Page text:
Here’s some background: SUPPORT was a large study of how best to treat very premature babies. These babies often need to be given oxygen to help them breathe. However, if too little oxygen is given, there is a risk of death or brain damage; if there is too much, the babies may develop an eye problem called ROP or blindness. Enter SUPPORT. According to the researchers, their goal was to determine the best oxygen level to get lowest risk of blindness without increased risk of death. This amount had already been narrowed to 85% to 92% oxygen saturation (a measure of the oxygenation of blood) in medical practice; the researchers wanted to find out where within this range is best. Infants in the research were randomly assigned to experimental conditions; in one condition, babies were given enough oxygen to bring the oxygen saturation measure to the lower end of the range (averaging 85%); in the other condition, the higher end (averaging 92%). The researchers found that infants receiving less oxygen did, indeed, have fewer eye problems than did infants given the higher amount, but more of them died.

The critical letter from OHRP stated that the consent forms that the mothers of the babies signed should have clearly stated, but did not, that an increased risk of blindness (for babies in the higher oxygen condition) or death (for babies in the lower oxygen condition) was possible. The ethicist Caplan objected to this. He argued that the researchers were comparing two standard medical practices, since 85% to 92% is the standard range used by doctors. In his view, the current way that doctors decide how much oxygen to use within that range is “a coin flip”; randomly assigning babies to the experimental groups was simply comparing two treatment approaches currently in use to see which one is best and involved no increased risk than the babies would otherwise face. He distinguished this from studies that introduce a new treatment, where informed consent about risks is a different matter. Caplan stated: “I believe that this research is highly ethical” and expressed concern that overly strict rules will hinder needed research. The New England Journal of Medicine editorial also objects to the OHRP letter. The editorial states that the OHRP’s finding that subjects should have been informed of an increased risk of death was based on hindsight. The editorial quotes the researchers, who state that “there was no evidence to suggest an increased risk of death” for infants receiving the lower levels of oxygen before their study was done. The editorial states that OHRP has “cast a pall over the conduct of clinical research” and “strongly disagree[s]” with their letter. SUPPORT, in the editorial’s view is “a model of how to make medical progress.”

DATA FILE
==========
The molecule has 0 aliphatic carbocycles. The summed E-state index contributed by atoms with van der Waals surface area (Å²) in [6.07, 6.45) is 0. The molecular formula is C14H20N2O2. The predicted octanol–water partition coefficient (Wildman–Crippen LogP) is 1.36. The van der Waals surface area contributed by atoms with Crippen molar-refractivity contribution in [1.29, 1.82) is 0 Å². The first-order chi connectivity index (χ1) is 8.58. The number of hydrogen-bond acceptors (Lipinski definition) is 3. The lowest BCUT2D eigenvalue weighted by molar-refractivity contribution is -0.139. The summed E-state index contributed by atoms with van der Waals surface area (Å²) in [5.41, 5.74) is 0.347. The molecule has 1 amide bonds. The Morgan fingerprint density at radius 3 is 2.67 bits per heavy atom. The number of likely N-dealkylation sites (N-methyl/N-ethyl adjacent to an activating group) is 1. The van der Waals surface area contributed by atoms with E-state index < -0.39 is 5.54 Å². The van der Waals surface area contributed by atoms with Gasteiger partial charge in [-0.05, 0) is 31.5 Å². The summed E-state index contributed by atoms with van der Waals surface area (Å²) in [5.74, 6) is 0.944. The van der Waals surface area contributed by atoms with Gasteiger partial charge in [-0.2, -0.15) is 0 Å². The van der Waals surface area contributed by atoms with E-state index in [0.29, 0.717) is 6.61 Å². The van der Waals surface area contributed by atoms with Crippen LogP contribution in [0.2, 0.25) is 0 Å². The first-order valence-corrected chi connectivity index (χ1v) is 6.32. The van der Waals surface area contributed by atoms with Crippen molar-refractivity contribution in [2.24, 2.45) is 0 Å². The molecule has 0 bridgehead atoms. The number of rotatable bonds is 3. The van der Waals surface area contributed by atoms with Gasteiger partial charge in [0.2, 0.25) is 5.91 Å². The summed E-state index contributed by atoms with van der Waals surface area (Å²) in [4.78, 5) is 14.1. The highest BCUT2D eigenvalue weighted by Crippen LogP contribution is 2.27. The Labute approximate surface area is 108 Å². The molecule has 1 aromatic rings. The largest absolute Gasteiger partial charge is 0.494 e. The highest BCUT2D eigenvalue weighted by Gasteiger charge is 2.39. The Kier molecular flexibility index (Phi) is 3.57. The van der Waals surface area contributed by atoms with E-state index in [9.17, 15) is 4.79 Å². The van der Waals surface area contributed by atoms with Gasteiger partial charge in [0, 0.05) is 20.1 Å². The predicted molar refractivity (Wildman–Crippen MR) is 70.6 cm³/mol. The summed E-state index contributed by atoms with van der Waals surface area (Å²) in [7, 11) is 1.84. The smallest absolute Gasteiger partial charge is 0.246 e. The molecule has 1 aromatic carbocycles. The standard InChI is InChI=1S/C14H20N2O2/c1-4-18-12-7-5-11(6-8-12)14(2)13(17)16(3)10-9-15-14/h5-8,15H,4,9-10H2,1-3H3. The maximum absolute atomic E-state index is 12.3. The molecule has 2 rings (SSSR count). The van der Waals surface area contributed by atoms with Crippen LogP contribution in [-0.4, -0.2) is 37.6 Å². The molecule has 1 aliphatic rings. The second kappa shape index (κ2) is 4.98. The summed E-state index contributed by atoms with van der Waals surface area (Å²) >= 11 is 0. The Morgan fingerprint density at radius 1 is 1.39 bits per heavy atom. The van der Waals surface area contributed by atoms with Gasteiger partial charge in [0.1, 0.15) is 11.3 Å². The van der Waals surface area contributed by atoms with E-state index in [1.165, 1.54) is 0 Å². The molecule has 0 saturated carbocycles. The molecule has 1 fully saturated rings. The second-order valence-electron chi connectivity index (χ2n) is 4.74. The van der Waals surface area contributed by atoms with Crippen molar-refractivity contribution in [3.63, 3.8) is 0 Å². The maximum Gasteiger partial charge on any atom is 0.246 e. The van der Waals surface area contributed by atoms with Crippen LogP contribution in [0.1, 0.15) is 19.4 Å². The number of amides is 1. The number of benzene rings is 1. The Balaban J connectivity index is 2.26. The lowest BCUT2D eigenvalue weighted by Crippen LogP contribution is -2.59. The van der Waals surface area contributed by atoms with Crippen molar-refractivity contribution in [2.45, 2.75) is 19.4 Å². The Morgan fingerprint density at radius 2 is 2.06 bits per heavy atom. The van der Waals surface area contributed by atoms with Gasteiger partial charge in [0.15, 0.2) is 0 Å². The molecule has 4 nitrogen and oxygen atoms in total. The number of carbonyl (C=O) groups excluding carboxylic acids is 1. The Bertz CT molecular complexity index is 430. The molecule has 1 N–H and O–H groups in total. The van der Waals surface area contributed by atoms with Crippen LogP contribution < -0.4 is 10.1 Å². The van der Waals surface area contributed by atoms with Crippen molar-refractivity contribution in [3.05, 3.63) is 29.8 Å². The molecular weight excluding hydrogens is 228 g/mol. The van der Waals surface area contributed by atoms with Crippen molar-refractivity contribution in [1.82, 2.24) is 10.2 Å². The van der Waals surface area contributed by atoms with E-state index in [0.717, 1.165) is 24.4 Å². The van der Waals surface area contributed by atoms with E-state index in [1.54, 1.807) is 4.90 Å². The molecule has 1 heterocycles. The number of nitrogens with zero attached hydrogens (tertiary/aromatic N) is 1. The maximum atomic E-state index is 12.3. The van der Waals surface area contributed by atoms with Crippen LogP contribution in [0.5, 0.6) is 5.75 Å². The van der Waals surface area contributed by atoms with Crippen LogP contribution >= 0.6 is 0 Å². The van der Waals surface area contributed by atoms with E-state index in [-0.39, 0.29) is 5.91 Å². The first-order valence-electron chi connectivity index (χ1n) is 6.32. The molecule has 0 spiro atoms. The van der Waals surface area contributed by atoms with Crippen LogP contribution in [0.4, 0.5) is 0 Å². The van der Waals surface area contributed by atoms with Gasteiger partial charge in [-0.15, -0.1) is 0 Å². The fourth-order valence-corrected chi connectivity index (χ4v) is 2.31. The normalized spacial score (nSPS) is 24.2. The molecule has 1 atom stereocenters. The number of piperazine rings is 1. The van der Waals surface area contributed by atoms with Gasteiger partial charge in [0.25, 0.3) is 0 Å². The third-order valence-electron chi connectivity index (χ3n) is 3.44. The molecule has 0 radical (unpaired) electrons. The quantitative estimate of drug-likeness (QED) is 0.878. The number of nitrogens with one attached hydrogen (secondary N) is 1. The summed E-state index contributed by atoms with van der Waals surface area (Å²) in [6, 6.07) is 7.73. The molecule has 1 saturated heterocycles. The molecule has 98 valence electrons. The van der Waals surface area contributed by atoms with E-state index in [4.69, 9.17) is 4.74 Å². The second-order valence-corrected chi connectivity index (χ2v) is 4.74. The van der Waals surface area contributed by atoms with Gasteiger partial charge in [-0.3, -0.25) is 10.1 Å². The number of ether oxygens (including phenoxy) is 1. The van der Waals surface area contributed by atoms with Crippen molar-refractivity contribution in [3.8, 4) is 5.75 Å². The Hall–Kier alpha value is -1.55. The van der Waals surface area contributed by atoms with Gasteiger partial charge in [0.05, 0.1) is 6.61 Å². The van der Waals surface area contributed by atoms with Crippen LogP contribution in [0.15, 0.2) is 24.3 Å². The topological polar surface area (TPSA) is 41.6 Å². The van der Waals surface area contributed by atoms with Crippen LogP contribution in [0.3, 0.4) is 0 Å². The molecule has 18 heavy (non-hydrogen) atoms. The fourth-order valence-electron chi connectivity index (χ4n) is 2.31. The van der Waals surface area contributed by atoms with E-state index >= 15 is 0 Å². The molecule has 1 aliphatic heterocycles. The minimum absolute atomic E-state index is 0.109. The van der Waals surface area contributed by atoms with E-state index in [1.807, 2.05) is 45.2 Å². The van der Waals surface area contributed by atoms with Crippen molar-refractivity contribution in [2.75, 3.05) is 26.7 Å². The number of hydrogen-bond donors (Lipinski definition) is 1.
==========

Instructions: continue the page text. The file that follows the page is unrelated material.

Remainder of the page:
What is the controversy? First, with regard to the idea that what was being compared were two versions of standard care, although Caplan does not state this in his article, the OHRP letter specifically addressed this point. In real clinical practice, a range of 85% to 95% exists, but in this study only the extremes were used. As the letter states:

Does Depo-Provera work like a charm or a curse?

February 6th, 2013 by Laura Wershler
Author’s Update, February 14, 2013: As clarified by Bedsider.org in the comments section below, the Works Like A Charm Contest mentioned in this post is not current but ended in 2011. The contest website pages are now inactive.

If Bedsider.org sponsored a contest called Why I Hate My LARC, there would be no shortage of contest entrants. But I expect it will be a long time before the nay-sayers get as much attention as the yeah-sayers.

Composite illustration by Laura Wershler

Bedsider has jumped on the LARC bandwagon. The online birth control support network for women 18-29 has launched the Works Like a Charm contest encouraging “the awesome women and couples” who use long-acting reversible contraception to share why they love their LARCs for the chance to win up to $2000. This is a variation of the Why I Love my LARC video campaign sponsored by the California Family Health Council last November, only with prizes!